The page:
Individual suffering, resulting from desire and comparison, as well as societal ills such as theft, both find remedy in verse three of the Dao De Jing.
The Master leads by emptying people's minds and filling their cores, by weakening their ambition and toughening their resolve.
Tr: Stephen Mitchell
Stephen Mitchell’s translation of 圣人 as ‘master’ feels a little lofty, and the often-used direct translation of ‘sage’ is a little dated, which is one of the reasons I liked Brian Browne Walker’s translation, where ‘wise person’ points to a trait attainable by all. At a time in Chinese history when Confucianism provided moral “cures for civilization” through strict rules governing social interaction, the Dao De Jing didn’t oppose a top-down doctrine, but rather presented individuals with pointers to help them recognize their own connection with the universe. This individualist approach is one of the reasons the text is so accessible to us today. Its teachings fit with the ideas we have around creating our own reality - the idea of each person’s reality being constructed within the bounds of their consciousness.
When exotic goods are traded and treasured, the compulsion to steal is felt.
Tr: Brian Browne Walker
Seen through the lens of current materialism, its clear that highly-prized goods and comparison with others do cause emotional, spiritual and financial suffering. And the advice given in verse three - to practice detachment - seems sound. Becoming aware of our desires and watching our thoughts, means that we will be better placed to practice non-action and curb the manipulation we endure from dopamine-loop-driven systems.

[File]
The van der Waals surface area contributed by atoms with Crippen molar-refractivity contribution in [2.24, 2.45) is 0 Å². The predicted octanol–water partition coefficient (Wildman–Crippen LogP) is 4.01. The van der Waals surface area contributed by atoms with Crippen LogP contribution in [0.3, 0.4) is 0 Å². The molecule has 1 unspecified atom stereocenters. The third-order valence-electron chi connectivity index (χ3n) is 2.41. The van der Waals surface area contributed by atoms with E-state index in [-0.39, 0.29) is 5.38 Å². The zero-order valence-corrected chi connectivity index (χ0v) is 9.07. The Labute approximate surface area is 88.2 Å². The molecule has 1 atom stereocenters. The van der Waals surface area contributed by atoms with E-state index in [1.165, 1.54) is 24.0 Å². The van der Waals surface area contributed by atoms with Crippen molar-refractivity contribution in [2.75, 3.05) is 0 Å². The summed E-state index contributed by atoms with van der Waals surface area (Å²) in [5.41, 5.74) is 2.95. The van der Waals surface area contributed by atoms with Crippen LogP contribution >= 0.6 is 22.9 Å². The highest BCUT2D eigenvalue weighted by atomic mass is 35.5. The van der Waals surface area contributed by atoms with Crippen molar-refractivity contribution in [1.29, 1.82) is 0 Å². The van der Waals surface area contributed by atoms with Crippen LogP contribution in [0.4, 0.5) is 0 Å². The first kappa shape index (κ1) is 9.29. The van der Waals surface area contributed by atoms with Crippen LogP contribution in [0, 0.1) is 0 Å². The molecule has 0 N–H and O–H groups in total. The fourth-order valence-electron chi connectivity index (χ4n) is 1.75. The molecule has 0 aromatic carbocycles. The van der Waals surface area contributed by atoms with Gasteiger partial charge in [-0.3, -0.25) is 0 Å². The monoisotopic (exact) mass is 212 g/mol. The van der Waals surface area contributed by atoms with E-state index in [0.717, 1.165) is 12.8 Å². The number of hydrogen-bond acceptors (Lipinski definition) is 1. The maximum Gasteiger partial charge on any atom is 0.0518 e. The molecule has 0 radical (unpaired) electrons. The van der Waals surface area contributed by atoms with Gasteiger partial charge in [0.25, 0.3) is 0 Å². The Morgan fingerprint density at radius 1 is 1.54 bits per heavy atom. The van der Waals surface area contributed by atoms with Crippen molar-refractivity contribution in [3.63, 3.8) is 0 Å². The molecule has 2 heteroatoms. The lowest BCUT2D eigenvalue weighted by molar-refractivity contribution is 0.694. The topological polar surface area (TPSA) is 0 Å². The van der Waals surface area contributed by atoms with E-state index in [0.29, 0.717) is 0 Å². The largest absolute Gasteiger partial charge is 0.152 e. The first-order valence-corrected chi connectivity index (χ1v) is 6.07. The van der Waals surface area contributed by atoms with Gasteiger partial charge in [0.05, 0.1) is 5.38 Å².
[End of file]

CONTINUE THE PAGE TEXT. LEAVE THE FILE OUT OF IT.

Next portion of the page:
My response to verse three was to create a series of manipulated digital photographs with particular sections - products, adverts or objects of desire - censored using pixelation. Some of the images feature expensive products such as cars, which are over-priced in China and highly-prized, and often considered as prerequisite items when proposing marriage. But I found it interesting that other pixelated material, such as the toys and nick-knacks on display at a children’s flea market, also trigger in us that response to buy, consume, posses.
I also really enjoyed the action of pixelating the objects, the process of censorship. The resulting images are a collection of very everyday photos, at once colourful, but unsympathetic in the information they reveal. And its interesting to note that the desire we have as a species to consume, is in many ways very similar to the desire we have to know, to want to understand, to need to get all of the information.
It's the compulsive need to answer unanswerable questions that is, in Taoist philosophy, the mind's great dysfunction.
And so the images i’ve presented here can be used as tools for your own practice of detachment and the ‘conquering of your own cunning.’
翻译家斯蒂芬·米切尔（Stephen Mitchell）把此章节的“圣人”翻译为“master”，给现在英语读者一种过于高远的感觉，而另外比较普遍的翻译“sage”则挺老式，因此我蛮喜欢布赖恩·布朗·沃克（Brian Browne Walker）的翻译方式，他把“圣人”翻译成“wise person”（智者），指出所了有人可以习得的一个特质。在孔子思想派推出严格的社会法规时，《道德经》则没采用自上而下的层级规定，而给了大家比较客观的启示，让读者意识到个人跟宇宙的奥妙关系。